Dane. Designer.

Old Blog

The Twitter Comment System

Twitter killed a lot of blogs, and I’m beginning to think that it’s killed even more comments. I love Twitter, but I do miss the old days of the blogosphere, back when blogs where as common as opinions (I was traversing my archives earlier; it was like visiting a graveyard, with URLs for headstones). Back when even a half-assed entry would garner comments from near and far, and people would link to each other and the sense of community was in-between people and their writing, rather than in-between 140-character quips.

Those days are gone, and a new batch have arrived, where if I write that I’m eating a strawberry pie on Facebook, it’ll get more replies than if I dig up a super-rare interview with George Lucas and write about it on my blog… What’s a man to do?

Adapt and overcome of course.

Earlier today I tweeted an idea as I was heading out the door and by the time I got back several people pointed me to Faruk’s, who already implemented an early version of that exact idea (so I’ll spare you the lead-in and leave you in his capable hands).

The basics is using Twitter for blog comments by using @Heilemann and a unique keyword, like the ID of the entry: #1234. As Twitter is searchable and tweets time-stamped, you have an off-site comment system already in use by millions.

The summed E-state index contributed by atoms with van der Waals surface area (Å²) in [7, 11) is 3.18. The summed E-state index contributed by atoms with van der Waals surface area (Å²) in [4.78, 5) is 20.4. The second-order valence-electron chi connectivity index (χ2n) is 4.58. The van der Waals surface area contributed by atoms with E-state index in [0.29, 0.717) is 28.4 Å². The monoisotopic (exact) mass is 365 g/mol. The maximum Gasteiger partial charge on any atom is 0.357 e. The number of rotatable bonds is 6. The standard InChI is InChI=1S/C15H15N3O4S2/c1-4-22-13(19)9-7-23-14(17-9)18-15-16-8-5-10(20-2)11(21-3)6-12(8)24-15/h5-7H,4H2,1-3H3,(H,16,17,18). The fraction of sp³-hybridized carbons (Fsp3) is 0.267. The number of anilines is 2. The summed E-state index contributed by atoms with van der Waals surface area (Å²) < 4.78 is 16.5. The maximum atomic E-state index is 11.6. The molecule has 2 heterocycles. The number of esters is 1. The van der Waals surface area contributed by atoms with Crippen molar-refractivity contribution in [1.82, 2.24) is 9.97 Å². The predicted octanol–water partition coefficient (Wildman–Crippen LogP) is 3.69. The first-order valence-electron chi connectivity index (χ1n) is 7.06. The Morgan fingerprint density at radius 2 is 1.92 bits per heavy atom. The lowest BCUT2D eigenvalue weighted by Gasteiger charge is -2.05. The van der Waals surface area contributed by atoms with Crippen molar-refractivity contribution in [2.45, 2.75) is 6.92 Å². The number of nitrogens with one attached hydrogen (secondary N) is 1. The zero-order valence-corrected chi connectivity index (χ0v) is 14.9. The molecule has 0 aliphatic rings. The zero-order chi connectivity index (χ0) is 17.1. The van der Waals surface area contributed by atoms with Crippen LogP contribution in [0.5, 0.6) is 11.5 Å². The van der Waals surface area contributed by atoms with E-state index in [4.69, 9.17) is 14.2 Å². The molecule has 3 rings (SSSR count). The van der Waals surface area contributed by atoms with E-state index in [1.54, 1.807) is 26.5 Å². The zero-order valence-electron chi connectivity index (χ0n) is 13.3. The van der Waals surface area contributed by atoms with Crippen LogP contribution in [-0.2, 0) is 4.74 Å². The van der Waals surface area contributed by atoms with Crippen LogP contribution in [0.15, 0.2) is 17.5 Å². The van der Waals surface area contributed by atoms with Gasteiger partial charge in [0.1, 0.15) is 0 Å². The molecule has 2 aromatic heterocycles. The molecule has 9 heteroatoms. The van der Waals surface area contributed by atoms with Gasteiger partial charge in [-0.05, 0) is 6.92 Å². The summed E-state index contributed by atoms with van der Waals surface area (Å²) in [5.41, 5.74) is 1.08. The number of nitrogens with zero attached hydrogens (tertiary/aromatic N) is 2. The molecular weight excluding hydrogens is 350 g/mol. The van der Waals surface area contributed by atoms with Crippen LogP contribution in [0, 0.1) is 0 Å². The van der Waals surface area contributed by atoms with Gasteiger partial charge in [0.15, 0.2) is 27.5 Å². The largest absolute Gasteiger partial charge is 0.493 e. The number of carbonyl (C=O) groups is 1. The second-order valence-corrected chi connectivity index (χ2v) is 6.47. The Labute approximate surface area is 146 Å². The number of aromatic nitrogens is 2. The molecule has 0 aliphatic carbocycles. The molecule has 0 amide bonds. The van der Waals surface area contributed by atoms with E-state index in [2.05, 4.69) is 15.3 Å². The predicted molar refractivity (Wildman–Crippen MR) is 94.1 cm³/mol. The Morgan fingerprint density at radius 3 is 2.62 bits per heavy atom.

Faruk’s current implementation is very baseline, but the potential is there, and it isn’t hard to imagine fetching replies through a twitter search, caching and displaying them as a traditional linear (maybe even threaded) comment list.

Problems and annoyances are abound, but it’s an intriguing idea; one that might be worth pursuing if it can bridge the classic and micro-blogging divide.

Hit me up and see what other said.

Update: There are several obvious and some not so obvious downsides to using Twitter as comment system, none of which I covered yesterday, both because I was pressed for time, but also because it’s worth gauging reactions rather than preempting them. First of all, Twitter searches only go back about 11 hours, which makes caching locally a must. Secondly, as roq points out, not everyone likes Twitter, though I can live with that (and easily build an anonymous function of sorts, if this otherwise solved more than it broke). Then there’s the 140-character limit, which isn’t necessarily conducive to conversation (but then, unlimited space apparently isn’t either, so…).

All in all, I doubt using twitter as a comment system is of much use. Perhaps it makes sense to have a link ala the one above to cater to people’s preferences, but on the other hand, if people aren’t going to comment locally, why would they do so on Twitter?

Update: Kim points out that “by anticipating the unique ids, it then becomes possible to pre-comment on stuff not yet published, and futurespam!” #